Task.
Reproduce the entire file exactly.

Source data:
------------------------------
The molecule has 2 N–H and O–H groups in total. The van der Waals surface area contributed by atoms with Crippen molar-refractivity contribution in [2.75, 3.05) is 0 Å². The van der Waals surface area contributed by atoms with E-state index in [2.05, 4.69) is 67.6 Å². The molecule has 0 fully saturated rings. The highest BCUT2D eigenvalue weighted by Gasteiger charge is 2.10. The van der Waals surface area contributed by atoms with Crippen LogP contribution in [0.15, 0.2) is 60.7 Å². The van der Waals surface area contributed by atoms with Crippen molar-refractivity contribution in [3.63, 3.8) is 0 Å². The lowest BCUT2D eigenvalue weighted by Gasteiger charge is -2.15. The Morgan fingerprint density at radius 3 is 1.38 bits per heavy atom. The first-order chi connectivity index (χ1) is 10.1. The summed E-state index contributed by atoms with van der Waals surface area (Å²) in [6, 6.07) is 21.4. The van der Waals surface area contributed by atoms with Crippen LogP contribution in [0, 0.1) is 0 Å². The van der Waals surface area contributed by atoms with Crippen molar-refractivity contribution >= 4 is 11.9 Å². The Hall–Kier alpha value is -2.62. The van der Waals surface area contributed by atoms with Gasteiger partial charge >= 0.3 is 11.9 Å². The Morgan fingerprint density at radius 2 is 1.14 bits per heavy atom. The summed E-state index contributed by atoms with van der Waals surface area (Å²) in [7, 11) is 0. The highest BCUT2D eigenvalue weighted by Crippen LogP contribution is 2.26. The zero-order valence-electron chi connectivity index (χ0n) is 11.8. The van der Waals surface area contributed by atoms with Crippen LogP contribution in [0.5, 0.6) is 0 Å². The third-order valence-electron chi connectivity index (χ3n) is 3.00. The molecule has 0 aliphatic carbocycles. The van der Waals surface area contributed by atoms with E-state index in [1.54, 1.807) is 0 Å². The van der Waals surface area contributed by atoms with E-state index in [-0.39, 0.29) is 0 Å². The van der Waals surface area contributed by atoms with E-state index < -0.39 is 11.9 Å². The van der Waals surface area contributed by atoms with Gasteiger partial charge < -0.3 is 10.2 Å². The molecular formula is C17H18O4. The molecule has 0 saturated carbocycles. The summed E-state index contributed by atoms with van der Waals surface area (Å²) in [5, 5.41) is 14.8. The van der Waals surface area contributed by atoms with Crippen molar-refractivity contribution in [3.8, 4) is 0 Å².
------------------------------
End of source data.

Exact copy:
The molecule has 2 N–H and O–H groups in total. The van der Waals surface area contributed by atoms with Crippen molar-refractivity contribution in [2.75, 3.05) is 0 Å². The van der Waals surface area contributed by atoms with E-state index in [2.05, 4.69) is 67.6 Å². The molecule has 0 fully saturated rings. The highest BCUT2D eigenvalue weighted by Gasteiger charge is 2.10. The van der Waals surface area contributed by atoms with Crippen LogP contribution in [0.15, 0.2) is 60.7 Å². The van der Waals surface area contributed by atoms with Crippen molar-refractivity contribution in [3.63, 3.8) is 0 Å². The lowest BCUT2D eigenvalue weighted by Gasteiger charge is -2.15. The Morgan fingerprint density at radius 3 is 1.38 bits per heavy atom. The first-order chi connectivity index (χ1) is 10.1. The summed E-state index contributed by atoms with van der Waals surface area (Å²) in [6, 6.07) is 21.4. The van der Waals surface area contributed by atoms with Crippen LogP contribution in [0, 0.1) is 0 Å². The van der Waals surface area contributed by atoms with Crippen molar-refractivity contribution >= 4 is 11.9 Å². The Hall–Kier alpha value is -2.62. The van der Waals surface area contributed by atoms with Gasteiger partial charge >= 0.3 is 11.9 Å². The Morgan fingerprint density at radius 2 is 1.14 bits per heavy atom. The summed E-state index contributed by atoms with van der Waals surface area (Å²) in [7, 11) is 0. The highest BCUT2D eigenvalue weighted by Crippen LogP contribution is 2.26. The zero-order valence-electron chi connectivity index (χ0n) is 11.8. The van der Waals surface area contributed by atoms with Crippen LogP contribution in [0.5, 0.6) is 0 Å². The third-order valence-electron chi connectivity index (χ3n) is 3.00. The molecule has 0 aliphatic carbocycles. The van der Waals surface area contributed by atoms with E-state index in [1.54, 1.807) is 0 Å². The van der Waals surface area contributed by atoms with E-state index in [-0.39, 0.29) is 0 Å². The van der Waals surface area contributed by atoms with E-state index < -0.39 is 11.9 Å². The van der Waals surface area contributed by atoms with Gasteiger partial charge < -0.3 is 10.2 Å². The molecular formula is C17H18O4. The molecule has 0 saturated carbocycles. The summed E-state index contributed by atoms with van der Waals surface area (Å²) in [5, 5.41) is 14.8. The van der Waals surface area contributed by atoms with Crippen molar-refractivity contribution in [3.8, 4) is 0 Å².